Plastic has revolutionized many industries, particularly the packaging industry. It is lightweight, durable, and can be easily molded into a variety of shapes, making it an ideal material for packaging everything from food to electronics. However, the widespread use of plastic has also led to a number of environmental concerns.

One of the major issues with plastic is that it takes hundreds of years to break down in the environment. As a result, plastic waste has accumulated in landfills and the natural environment, causing pollution and damaging ecosystems.

The problem of plastic pollution has gained increasing attention in recent years, and there has been a push to reduce the use of single-use plastics and increase recycling efforts. Some governments have implemented bans on certain types of plastic, such as plastic bags and straws, while companies have started to introduce more sustainable alternatives, such as bioplastics made from plant-based materials such as hemp.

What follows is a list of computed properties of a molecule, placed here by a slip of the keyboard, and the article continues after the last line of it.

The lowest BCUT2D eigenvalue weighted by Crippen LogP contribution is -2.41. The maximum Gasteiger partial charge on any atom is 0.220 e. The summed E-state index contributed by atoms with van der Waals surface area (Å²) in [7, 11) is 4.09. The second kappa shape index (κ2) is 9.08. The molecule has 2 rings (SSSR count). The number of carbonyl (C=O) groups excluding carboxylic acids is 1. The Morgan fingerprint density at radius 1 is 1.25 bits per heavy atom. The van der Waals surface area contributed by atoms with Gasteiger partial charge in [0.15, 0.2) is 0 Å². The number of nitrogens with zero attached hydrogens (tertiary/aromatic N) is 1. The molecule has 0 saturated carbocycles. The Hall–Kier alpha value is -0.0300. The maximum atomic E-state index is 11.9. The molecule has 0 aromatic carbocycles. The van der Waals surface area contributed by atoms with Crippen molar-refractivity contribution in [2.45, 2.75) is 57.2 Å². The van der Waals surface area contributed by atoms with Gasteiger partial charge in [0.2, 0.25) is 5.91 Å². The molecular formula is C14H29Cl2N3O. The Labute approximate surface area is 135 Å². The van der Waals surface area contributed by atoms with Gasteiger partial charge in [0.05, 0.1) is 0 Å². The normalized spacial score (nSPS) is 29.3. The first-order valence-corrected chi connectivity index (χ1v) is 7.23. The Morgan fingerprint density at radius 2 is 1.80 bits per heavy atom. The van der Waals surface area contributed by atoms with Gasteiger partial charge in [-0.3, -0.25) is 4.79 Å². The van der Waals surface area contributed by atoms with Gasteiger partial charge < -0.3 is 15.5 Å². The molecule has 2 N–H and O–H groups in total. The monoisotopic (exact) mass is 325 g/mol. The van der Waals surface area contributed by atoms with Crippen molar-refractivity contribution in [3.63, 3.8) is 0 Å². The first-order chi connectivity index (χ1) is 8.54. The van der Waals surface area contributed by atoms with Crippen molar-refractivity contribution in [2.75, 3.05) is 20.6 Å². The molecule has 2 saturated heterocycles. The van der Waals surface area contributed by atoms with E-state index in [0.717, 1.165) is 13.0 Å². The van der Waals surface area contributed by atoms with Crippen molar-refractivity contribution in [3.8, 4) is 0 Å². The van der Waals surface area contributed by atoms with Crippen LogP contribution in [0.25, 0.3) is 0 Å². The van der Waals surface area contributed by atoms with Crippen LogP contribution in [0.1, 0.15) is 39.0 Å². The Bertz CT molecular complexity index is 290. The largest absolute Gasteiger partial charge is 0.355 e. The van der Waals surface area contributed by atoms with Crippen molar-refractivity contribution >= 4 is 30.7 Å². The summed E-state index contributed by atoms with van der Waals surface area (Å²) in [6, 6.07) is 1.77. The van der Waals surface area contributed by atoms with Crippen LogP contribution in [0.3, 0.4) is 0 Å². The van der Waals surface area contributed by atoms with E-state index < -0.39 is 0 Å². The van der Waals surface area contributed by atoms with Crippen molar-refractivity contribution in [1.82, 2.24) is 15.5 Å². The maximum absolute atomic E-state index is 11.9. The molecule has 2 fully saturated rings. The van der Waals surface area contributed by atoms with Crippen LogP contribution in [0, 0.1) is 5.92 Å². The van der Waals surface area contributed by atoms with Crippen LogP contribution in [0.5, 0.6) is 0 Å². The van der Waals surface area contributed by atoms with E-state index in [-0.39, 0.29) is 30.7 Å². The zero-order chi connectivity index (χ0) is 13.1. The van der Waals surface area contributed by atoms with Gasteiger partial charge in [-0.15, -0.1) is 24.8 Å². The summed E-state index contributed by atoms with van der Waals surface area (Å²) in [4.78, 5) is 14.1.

Despite these efforts, the problem of plastic pollution remains a significant challenge. It is estimated that there are more than 5 trillion pieces of plastic floating in the world's oceans, and the issue is expected to worsen unless drastic action is taken.

Overall, the history of plastic is a complex one, with both the benefits and drawbacks of this versatile material coming to the forefront. While it has revolutionized many industries and made our lives easier in countless ways, the environmental impacts of plastic have become increasingly clear and disturbing. Surveys have found micro-plastics in nearly all water sources and even in our food.

Unfortunately our dependence on single-use plastic packaging makes it is difficult to see how we will reverse this trend. These problems are not being fully addressed due to the fact that nearly everything we consume is prepackaged in plastic. It’s difficult to see how we will ever get away from having some form of plastic in our everyday lives. It’s affordability, durability, and widespread use may ensure that it might be here to stay.